Music for Venetian Pigeons

in 79th Venice International Film Festival - Biennale di Venezia

by Eva af Geijerstam

Two very different music films made their mark in Venice.   In competition there is Todd Field´s brilliant and corageous fictional Tár, which deals with a female conductor struggling for symphonic perfection at all costs, both private and professional. Much has already been written and said about Cate Blanichett’s unique achievment as Lydia Tár, precise in every gesture and exact in every hit tone.  On the other hand, screening Out of competition, Andreas Koefoeds and Jørgen Leths jazz documentary Music for Black Pigeons, praises cooperative sensibilities without the strict necessities of the composer’s written score.

The differences indicate the width of musical expressions, also mirrored in the chosen method. If – as is formulated by one of the few present day active and successful female conductors in the excellent Swedish documentary Call Me Madame Maestro: ”Architecture is frozen music” – Tár is building an extremely well-constructed palace, modern and classic at the same time, with an interior decoration of Lydia Tár’s infatuation with a young and talented Russian cellist, who makes her leave her partner Sharon and their daughter; fire her long-time assistant; fight off a fan obssessed with her and filled with disdain renounce every man making claims for her postition. A goodbye to the daughter is about the only moment when Lydia Tàr shows genuine tenderness.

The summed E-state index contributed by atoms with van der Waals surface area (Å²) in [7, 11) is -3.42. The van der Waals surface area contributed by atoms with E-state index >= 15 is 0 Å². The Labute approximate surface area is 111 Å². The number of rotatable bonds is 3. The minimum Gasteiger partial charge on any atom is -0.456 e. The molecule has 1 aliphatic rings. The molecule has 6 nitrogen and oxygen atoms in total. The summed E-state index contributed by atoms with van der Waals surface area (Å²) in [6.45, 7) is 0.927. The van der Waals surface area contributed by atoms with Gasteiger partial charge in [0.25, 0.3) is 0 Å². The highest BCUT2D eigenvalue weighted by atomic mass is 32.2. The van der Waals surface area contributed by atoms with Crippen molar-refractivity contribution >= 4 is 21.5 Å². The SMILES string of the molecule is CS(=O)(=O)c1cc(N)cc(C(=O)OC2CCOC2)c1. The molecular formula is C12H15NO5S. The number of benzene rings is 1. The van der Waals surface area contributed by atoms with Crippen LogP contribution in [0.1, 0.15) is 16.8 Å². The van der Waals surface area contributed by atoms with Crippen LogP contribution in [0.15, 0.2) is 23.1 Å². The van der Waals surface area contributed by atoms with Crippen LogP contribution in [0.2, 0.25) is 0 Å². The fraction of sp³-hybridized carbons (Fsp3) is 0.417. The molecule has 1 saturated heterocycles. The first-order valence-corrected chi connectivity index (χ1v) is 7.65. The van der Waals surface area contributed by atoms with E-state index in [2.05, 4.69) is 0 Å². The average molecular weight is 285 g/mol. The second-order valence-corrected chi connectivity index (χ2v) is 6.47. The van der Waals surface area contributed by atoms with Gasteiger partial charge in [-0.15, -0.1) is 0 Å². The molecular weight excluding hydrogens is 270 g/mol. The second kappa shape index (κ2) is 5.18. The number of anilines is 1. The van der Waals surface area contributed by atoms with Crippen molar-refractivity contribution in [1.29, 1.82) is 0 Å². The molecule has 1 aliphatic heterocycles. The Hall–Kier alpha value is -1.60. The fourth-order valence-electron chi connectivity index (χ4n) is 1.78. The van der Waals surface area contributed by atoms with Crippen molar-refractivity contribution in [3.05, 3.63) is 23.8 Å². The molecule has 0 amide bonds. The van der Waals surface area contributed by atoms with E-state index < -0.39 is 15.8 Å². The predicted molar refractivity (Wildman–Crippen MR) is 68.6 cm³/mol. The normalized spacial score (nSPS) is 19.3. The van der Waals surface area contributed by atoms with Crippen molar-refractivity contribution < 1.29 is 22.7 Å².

Music for Black Pigeons, on the other hand, builds a smiling, non-hierarchical and welcoming hut for playful veterans and younger musicians, with Jakob Bro as guitarist and composer in charge. It turns out to be a quite wonderful homage to oldies like Lee Konitz, Palle Mikkelborg and Tomasz Stanko. In the same breath it offers a room for some younger musicians.

To both of them ”Hell is full of musical amateurs”, to quote George Bernard Shaw.

Especially to Lydia Tár, who is ruthless in her demands, in particular when it comes to complete her discography with a recording of Gustav Mahler’s complicated 5th symphony which – as it is -literally starts in minor but ends in major. And of which Herbert von Karajan, as one of Lydia Társ predecessors as the principal conductor of The Berlin Philharmonic once said: ”The 5th is a transforming experience”.

An experience which Lydia Tár chases with everything she’s got, not only to make it better, but to break through the glass roof for female conductors once and for all.

What makes Todd Fields Tár such an extraordinary experience is not only Cate Blanchett’s performance of a highly contadictory and never compliant woman, is its challenge of todays genederising of every move on the screen. Especially in a scene where a male student at Julliard under Lydia Tár’s supervision refuses to play Bach, because ”he was a misogynist old white male” (to put it consisely). Lydia Tár shows no mercy.

Beside an intelligent script, Hildur Gu∂nadottirs musical score, Florian Hoffmesiters superb cinematography, and the good taste to cast lesser known actors and actresses in smaller but equally important parts, Tár serves as refreshing counterpoint to the kindness in Music for Black Pigeons.

But the enigmatic power of music and its workings on the human inside is, of course, never completely defined. It is reflected in the long – extremely long – silence of bass player Thomas Morgan when he gets asked the Leth/Koefoed question ”what are your feelings when you play?”.  What finally moves him and Lydia Tár is left to our own ears, eyes and understanding.

Eva af Geijerstam
Edited by Mark Adams